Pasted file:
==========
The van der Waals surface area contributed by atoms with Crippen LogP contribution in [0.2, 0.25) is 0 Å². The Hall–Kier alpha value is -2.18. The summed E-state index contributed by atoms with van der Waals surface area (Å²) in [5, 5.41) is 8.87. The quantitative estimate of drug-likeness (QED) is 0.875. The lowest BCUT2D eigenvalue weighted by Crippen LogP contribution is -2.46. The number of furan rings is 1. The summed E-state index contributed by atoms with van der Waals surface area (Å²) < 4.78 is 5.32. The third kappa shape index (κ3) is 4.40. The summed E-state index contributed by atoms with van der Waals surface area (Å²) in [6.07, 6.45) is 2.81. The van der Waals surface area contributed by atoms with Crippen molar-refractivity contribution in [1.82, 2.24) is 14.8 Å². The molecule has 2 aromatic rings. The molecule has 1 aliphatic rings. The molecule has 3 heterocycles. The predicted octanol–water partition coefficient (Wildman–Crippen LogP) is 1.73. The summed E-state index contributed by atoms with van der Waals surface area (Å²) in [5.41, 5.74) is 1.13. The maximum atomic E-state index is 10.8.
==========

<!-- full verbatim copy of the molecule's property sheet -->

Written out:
The van der Waals surface area contributed by atoms with Crippen LogP contribution in [0.2, 0.25) is 0 Å². The Hall–Kier alpha value is -2.18. The summed E-state index contributed by atoms with van der Waals surface area (Å²) in [5, 5.41) is 8.87. The quantitative estimate of drug-likeness (QED) is 0.875. The lowest BCUT2D eigenvalue weighted by Crippen LogP contribution is -2.46. The number of furan rings is 1. The summed E-state index contributed by atoms with van der Waals surface area (Å²) < 4.78 is 5.32. The third kappa shape index (κ3) is 4.40. The summed E-state index contributed by atoms with van der Waals surface area (Å²) in [6.07, 6.45) is 2.81. The van der Waals surface area contributed by atoms with Crippen molar-refractivity contribution in [1.82, 2.24) is 14.8 Å². The molecule has 2 aromatic rings. The molecule has 1 aliphatic rings. The molecule has 3 heterocycles. The predicted octanol–water partition coefficient (Wildman–Crippen LogP) is 1.73. The summed E-state index contributed by atoms with van der Waals surface area (Å²) in [5.41, 5.74) is 1.13. The maximum atomic E-state index is 10.8.